Trending Paths: A New Semantic-Level Metric for Comparing Simulated and Real Crowd Data

Authors

He Wang (Disney Research Los Angeles)
Jan Ondrej (Disney Research Los Angeles)
Carol O’Sullivan (Disney Research Los Angeles)

IEEE Transactions on Visualization and Computer Graphics (TVCG) 2017

January 16, 2017

(a) A video screenshot from a train station; (b) 1000 tracklets (randomly selected from 19999); (c-g) The five orientation subdomains of the top pattern as location-orientation distributions. Inset shows discretization of the orientation, with black representing zero velocity.

Although a large variety of crowd simulation methods exist, choosing the best algorithm for specific scenarios or applications remains a challenge. Human behavior is very complex, and no one algorithm can be a magic bullet for every situation. Furthermore, different parameter settings for any given method can give widely varying results. Subjective user studies can be useful to determine perceived realism or aesthetic qualities, but more objective methods are often needed to determine the fidelity and/or predictive power of a given simulation method with respect to real human behaviors. The hierarchical and heterogeneous nature of human crowd behaviors makes it very difficult to find a definitive set of evaluation rules or empirical metrics. Therefore, data-driven evaluation methods are particularly useful for this purpose.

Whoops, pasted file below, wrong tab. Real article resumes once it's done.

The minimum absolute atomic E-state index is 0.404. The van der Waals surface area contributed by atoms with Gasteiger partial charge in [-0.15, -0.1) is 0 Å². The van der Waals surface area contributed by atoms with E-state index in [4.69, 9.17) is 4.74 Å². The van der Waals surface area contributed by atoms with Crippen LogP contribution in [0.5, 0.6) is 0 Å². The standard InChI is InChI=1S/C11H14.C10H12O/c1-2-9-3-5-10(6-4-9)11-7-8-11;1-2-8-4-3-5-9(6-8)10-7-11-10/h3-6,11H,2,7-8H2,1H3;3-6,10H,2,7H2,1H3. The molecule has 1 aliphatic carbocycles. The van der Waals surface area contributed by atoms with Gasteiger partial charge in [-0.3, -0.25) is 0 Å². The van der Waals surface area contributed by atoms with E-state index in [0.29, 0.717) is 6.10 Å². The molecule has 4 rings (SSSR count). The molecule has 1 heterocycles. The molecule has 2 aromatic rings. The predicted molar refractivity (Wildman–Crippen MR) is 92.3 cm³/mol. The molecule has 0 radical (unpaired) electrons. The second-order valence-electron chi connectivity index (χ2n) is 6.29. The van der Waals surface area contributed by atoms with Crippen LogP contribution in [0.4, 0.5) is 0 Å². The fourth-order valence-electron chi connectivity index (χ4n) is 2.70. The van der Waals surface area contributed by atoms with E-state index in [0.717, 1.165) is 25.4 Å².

Previous data-driven methods tend to focus on comparisons between high-level global features such as densities and exit rates, or low-level data such as individual trajectories. In the former case, the results are often too general and do not reflect the heterogeneity of human behaviors, and in the latter case, the results are too specific to the exact scenario recorded. Based on [1], we propose a data-driven approach to crowd evaluation based on exposing the latent patterns of behavior that exist in both real and simulated data, which offers a compromise between these two extremes that takes both the global and local properties of crowd motion into account in order to facilitate a comprehensive qualitative and quantitative analysis of the data. Different from existing methods, the input of our method is not limited to trajectory data, and it also holds less assumptions on the data and is more robust to noise. Finally, we provide in-depth evaluations to show that our metric is a good alternative capturing unique information which is difficult for existing approaches.

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